Tolkien retrieves the Middle English term "Westernesse" from literature: the previous translation rendered it as "Westuria", Fatigue instead translates it as "Occidenza". They are both Italian inventions.
Tolkien often forces translators to do this. If you play with the triple meaning of the English word "Ranger" (wanderer, forest ranger, frontier soldier) and in Italian there is no term that contains the same facet of meaning, you need to choose one and let the narrative context do the rest. The old translation "Ramingo" leaned towards one of the three meanings, the new translation "Forestale" for another. Both leave out two, which become intuitive only thanks to the context.
The translation of Fatica is said to be "politically and ideologically oriented". It's true?
Directed to where? It is probably asking too much for someone, text in hand, to prove certain bizarre statements.
Today we read a text in Italian that at times has Ariostean echoes. We read the Montian rendition of the poems contained in the novel, the Petrarchian descriptions of the female figures, or the Tassian descriptions of the charges in battle, and more than any ideology we see Tolkien's poetry and poetic prose in an Italian rendition of equivalent quality.
The impression is that certain accusations thrown there are the indicator of an unconscious frustration, that is, that the problem of certain commentators is not so much the translation - which is only a translation, in fact - as the unsettling circumstances in which they found themselves. It is not easy to suddenly realize that you know little or nothing about the original style of your favorite novel, perhaps after having declared yourself to be passionate experts for years and having stressed all the time how important the language was for Tolkien, and to discover it thanks to a guy like Fatica who isn't even of proven Tolkien faith. It's a hard whammy to swallow. Nonetheless, it will be necessary to rationalize, that is, to get over it.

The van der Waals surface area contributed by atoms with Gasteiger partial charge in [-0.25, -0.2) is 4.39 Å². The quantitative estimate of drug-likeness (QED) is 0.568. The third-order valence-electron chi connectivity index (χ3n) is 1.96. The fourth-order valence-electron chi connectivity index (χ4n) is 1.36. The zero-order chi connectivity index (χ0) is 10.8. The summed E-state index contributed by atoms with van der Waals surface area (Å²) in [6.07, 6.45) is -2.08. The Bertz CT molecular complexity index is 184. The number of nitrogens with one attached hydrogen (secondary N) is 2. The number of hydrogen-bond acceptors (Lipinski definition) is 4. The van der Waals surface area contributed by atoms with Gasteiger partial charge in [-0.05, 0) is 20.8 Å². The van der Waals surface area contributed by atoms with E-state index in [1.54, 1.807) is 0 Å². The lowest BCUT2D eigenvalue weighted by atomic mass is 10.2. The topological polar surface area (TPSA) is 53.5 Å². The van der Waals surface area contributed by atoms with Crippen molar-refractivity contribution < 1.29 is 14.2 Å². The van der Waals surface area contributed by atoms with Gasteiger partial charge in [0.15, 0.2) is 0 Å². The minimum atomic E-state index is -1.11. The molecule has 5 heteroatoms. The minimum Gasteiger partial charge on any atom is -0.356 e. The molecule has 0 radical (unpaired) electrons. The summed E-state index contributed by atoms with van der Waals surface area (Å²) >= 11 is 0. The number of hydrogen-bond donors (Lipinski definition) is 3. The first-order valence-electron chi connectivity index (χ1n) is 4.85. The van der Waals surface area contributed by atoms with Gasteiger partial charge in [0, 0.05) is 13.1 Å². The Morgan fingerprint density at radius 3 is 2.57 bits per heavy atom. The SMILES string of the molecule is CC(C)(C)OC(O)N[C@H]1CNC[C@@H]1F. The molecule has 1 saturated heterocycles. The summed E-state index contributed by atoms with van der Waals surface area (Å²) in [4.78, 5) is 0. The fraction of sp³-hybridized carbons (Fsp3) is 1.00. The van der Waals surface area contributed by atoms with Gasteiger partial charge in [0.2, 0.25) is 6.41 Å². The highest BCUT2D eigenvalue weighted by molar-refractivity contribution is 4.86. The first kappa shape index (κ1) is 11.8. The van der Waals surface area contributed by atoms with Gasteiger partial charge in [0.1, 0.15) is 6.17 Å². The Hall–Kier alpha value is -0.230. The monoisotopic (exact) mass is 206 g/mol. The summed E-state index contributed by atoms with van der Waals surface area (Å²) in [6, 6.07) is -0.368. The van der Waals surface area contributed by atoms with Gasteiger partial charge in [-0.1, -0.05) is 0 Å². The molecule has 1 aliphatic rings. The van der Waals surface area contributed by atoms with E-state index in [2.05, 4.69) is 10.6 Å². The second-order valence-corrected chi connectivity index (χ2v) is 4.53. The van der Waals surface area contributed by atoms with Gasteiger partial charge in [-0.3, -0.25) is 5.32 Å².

Someone claims that “Mr. eighth effort, emeritus, with his crooked and vaguely hypnotic gaze, has sprung up quietly from the dark womb of Angband himself to bring evil to mortals ”. Tell us the truth: Where did fatigue come from?
Obviously it came out of Isengard's forges, in homage to the old allegorical reading Saruman = Stalin.
Despite these ambiguous origins, however, it seems that he is also one of the translators with the most extensive experience on English-language authors between the nineteenth and twentieth centuries, that is of the period preceding and coeval with Tolkien, having experimented with Melville, Conrad, Kipling, James, Graves, Joyce, Yeats, Auden, and many others. Especially with Moby Dick Fatica's work was important in finding a series of Melvillian stylistic features and restoring the complexity of the prose. He also struggles, even though he hasn't read The Lord of the Rings, however, had previously read The Hobbit, Il The Silmarillion and the essays and stories contained in Tree and Leaf, therefore he knew Tolkien's poetics.
It seemed natural to us to suggest a professional with this resume to the publisher, offering him our advice. And the publisher agreed with this assessment. He then proceeded to communicate with Orthanc through the Palantir kept in the basement of the publishing house. And here we are.
A commenter on the AIST Facebook page states: “It seems clear to me that there hasn't been an editor by mistake. An editor would never let certain things pass ”. So Giampaolo Canzonieri doesn't really exist?
It is very likely that those who make certain statements do not really know what an editor does and what their skills are.